That would be enough invention for an epic fantasy world for many, but Beaulieu goes further, adding in an underclass, the Landless Aramahn, whose culture and customs are reminiscent of ancient Persia and the Middle East, and feel much like the Romany of Eastern Europe. The names for the elemental spirits, the various types of hezhan, that the Aramahn have connection to continues this line of inspiration.
The Winds of Khalakovo focuses mainly on three central characters:
Nikandr, Prince of the Khalakovo , youngest son of the reigning Duke and Duchess of that archipelago.
Atiana is a Princess of Vostroma, daughter of the Duke and Duchess. She has a brother, and two sisters.
The two families, Vostroma and Khalakovo, have carefully arranged an impending marriage between them., and the two have known each other, on and off, since they were children. Atiana's brother Borund and Nikandr regard each other as friends.
And then there is Rehada. She is an Aramahn, and has been Nikandr's mistress for some time. And she is, unbeknownst to her royal lover, far more than the wandering Aramahn than she appears to be.
With the politics and tension of the impending marriage hovering over the island, it is exactly at this time that that Maharraht, an outlawed sect of the Aramahn seeking to relieve their oppression, strike out viciously, propelling Nikandr, Atiana and Rehada into their own plans for the future of the islands. And there are others who would take advantage of the chaos, for their own political gain.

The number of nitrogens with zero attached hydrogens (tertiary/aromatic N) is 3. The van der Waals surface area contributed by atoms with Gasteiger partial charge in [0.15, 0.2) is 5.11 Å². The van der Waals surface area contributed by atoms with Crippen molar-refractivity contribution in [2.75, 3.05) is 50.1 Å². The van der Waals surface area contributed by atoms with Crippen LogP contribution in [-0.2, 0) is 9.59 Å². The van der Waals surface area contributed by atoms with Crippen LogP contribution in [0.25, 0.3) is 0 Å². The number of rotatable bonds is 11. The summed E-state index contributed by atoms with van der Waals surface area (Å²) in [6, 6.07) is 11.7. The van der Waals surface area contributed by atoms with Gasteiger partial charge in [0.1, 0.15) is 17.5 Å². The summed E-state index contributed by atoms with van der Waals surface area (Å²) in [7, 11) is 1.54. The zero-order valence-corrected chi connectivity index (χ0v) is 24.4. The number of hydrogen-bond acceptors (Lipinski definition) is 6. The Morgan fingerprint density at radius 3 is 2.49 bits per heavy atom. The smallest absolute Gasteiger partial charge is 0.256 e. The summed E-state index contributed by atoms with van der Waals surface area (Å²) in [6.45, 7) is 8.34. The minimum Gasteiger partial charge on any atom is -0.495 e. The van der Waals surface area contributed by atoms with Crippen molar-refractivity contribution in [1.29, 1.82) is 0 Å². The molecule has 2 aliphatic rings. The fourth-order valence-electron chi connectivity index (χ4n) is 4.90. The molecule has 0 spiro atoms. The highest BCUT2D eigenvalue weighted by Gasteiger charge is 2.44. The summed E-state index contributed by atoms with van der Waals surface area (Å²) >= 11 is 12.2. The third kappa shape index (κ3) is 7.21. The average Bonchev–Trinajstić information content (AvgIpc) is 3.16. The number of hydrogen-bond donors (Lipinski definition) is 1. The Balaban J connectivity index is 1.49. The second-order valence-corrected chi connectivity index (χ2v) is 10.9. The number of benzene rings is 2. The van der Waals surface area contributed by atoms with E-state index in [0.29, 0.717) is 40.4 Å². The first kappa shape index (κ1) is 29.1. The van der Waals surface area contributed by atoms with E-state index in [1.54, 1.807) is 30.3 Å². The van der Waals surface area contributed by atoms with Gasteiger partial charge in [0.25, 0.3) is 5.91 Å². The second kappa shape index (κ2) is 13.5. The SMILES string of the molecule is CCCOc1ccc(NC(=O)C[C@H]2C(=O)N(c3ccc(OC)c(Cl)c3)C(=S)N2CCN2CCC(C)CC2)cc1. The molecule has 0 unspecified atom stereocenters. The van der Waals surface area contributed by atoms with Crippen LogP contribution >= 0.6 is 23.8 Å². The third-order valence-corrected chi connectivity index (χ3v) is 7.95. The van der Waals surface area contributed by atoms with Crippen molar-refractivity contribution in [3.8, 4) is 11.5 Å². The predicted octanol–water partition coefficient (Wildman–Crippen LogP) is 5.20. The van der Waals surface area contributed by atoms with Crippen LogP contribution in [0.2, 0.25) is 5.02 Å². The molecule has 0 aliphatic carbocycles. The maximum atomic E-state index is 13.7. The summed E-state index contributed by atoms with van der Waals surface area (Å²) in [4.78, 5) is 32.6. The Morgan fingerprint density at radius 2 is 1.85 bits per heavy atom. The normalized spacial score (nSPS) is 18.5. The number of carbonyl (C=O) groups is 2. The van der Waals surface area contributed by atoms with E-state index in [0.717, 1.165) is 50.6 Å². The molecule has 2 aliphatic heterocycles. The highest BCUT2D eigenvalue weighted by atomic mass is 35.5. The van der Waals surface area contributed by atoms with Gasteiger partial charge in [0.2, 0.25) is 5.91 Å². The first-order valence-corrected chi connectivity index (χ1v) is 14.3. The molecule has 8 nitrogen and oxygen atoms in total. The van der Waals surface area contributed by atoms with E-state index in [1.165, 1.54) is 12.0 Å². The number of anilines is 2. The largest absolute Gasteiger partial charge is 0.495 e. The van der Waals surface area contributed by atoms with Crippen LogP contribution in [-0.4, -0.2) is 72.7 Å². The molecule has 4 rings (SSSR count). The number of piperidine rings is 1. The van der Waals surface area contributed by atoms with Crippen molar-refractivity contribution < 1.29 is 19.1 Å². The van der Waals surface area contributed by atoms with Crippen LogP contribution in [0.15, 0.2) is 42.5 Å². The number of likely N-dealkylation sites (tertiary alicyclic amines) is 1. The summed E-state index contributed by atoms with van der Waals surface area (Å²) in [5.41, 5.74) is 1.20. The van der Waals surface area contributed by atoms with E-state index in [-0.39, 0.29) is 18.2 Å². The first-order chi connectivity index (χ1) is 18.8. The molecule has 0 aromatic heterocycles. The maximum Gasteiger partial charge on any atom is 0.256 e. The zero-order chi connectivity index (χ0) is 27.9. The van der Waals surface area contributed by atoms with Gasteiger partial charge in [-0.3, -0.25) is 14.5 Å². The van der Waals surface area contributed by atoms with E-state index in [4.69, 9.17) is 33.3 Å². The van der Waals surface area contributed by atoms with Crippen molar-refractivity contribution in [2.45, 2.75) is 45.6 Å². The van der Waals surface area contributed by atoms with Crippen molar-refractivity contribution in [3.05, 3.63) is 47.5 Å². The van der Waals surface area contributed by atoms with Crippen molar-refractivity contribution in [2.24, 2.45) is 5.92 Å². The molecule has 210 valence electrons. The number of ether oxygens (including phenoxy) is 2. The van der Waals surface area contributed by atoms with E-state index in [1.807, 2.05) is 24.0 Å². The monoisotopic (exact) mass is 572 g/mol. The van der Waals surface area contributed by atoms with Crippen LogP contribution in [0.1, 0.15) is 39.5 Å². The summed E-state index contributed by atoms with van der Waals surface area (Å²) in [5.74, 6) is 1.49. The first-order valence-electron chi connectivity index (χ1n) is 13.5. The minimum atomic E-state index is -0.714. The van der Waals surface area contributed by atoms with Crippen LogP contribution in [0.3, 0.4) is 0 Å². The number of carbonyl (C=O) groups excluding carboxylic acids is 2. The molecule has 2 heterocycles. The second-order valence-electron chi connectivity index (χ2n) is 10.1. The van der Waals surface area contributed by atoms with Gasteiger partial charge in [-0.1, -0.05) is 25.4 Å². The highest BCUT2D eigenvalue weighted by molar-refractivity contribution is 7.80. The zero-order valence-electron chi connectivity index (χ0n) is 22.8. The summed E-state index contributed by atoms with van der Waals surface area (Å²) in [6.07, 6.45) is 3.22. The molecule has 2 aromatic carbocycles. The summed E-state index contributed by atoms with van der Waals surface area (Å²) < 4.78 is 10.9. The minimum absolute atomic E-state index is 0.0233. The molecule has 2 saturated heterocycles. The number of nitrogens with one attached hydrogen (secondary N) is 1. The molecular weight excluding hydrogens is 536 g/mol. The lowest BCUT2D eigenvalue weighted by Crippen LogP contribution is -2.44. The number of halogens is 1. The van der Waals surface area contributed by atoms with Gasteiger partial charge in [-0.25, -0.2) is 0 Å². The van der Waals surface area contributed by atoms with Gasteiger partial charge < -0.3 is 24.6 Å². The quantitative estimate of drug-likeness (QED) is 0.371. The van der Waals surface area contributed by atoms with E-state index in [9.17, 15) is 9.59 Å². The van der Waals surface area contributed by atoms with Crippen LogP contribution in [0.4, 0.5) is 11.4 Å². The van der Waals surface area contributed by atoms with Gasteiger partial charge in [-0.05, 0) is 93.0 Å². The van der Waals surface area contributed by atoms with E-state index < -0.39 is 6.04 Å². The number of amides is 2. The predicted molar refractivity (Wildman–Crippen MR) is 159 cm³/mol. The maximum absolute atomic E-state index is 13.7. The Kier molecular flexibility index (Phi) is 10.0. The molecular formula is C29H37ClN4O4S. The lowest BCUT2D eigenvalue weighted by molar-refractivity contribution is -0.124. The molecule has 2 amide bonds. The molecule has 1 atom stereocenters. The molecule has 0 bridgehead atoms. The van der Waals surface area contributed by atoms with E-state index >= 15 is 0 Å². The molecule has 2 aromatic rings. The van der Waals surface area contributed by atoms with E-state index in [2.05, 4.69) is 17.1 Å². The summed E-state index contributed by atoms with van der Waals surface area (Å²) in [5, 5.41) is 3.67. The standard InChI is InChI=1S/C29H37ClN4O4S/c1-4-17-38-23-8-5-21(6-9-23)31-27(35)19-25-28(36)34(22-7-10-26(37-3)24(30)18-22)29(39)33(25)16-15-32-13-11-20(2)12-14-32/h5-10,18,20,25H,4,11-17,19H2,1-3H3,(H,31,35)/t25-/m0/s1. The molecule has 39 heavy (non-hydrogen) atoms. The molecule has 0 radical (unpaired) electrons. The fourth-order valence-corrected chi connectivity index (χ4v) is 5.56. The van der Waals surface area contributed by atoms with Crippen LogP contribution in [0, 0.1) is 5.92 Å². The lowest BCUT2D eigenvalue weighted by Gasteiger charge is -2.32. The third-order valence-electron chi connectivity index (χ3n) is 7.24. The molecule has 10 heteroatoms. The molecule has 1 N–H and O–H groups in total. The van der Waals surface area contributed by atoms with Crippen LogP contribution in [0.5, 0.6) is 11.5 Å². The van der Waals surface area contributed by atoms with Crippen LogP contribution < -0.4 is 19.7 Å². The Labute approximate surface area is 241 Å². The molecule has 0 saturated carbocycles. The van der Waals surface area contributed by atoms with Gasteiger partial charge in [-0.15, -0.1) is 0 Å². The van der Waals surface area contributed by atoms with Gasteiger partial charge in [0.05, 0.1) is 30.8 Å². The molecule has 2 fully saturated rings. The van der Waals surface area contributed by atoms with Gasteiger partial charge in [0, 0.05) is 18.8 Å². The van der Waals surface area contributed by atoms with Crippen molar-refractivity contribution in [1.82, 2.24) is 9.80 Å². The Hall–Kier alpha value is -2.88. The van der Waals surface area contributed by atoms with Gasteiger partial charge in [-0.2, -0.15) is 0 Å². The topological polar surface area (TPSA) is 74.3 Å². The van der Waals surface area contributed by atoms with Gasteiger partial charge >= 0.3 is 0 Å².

Beaulieu takes his time in setting up the central conflict and action in the novel, taking an almost leisurely amount of time to establish his world and his characters before unleashing the first notes of the problem of the novel. While this does allow for readers to get up to speed on an unfamiliar world, I think Beaulieu might have been a bit too leisurely. There are a couple of minor conflicts early on that allow for some character development and tension, but putting off the first major "bang" relatively deep into the book, I think, is problematic. Also problematic, I think, is some of the characterization in the book. The relationship between Nikandr and his sister Victania for example, is something I only really got a handle on from Nikandr's side--there isn't a lot to go on the other side to really round out the relationship. The relationship between Nikandr and Atiana, too, I think, needed a little more work and development. The Nikandr-Rehada relationship, I think, is written in stronger terms.
Those issues aside, however, there is a lot here for epic fantasy fans to sink their teeth into. As I said in the opening to this review, Beaulieu has taken the opportunity to mine some unexplored veins for ideas in this secondary world. There is a genius to use Russian culture on a world template--an archipelago, very different than one might expect in a Russian culture inspired novel. Archipelagos are an uncommon and underused setting for secondary world novels. It helps reinforce the secondary world feel of the book and is a great choice, I think, for the world building.
Unusually for secondary world fantasy, gunpowder or something like it does work in this universe. The soldiers and other characters carry single shot muskets, and there are cannon on ships and fortifications.